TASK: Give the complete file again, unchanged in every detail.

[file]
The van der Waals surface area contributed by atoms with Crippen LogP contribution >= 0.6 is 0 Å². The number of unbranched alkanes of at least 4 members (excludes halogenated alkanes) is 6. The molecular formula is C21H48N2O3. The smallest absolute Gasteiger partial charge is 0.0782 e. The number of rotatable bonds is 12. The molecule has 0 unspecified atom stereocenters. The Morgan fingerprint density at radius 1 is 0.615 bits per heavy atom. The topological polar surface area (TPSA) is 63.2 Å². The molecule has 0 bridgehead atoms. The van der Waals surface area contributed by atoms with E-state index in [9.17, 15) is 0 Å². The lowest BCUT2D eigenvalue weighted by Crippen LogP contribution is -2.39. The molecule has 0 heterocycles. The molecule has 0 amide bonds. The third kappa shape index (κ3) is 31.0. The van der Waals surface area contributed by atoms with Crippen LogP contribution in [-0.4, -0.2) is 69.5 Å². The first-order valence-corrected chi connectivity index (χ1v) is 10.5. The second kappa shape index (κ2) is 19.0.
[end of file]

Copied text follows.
The van der Waals surface area contributed by atoms with Crippen LogP contribution >= 0.6 is 0 Å². The number of unbranched alkanes of at least 4 members (excludes halogenated alkanes) is 6. The molecular formula is C21H48N2O3. The smallest absolute Gasteiger partial charge is 0.0782 e. The number of rotatable bonds is 12. The molecule has 0 unspecified atom stereocenters. The Morgan fingerprint density at radius 1 is 0.615 bits per heavy atom. The topological polar surface area (TPSA) is 63.2 Å². The molecule has 0 bridgehead atoms. The van der Waals surface area contributed by atoms with E-state index in [9.17, 15) is 0 Å². The lowest BCUT2D eigenvalue weighted by Crippen LogP contribution is -2.39. The molecule has 0 heterocycles. The molecule has 0 amide bonds. The third kappa shape index (κ3) is 31.0. The van der Waals surface area contributed by atoms with Crippen LogP contribution in [-0.4, -0.2) is 69.5 Å². The first-order valence-corrected chi connectivity index (χ1v) is 10.5. The second kappa shape index (κ2) is 19.0.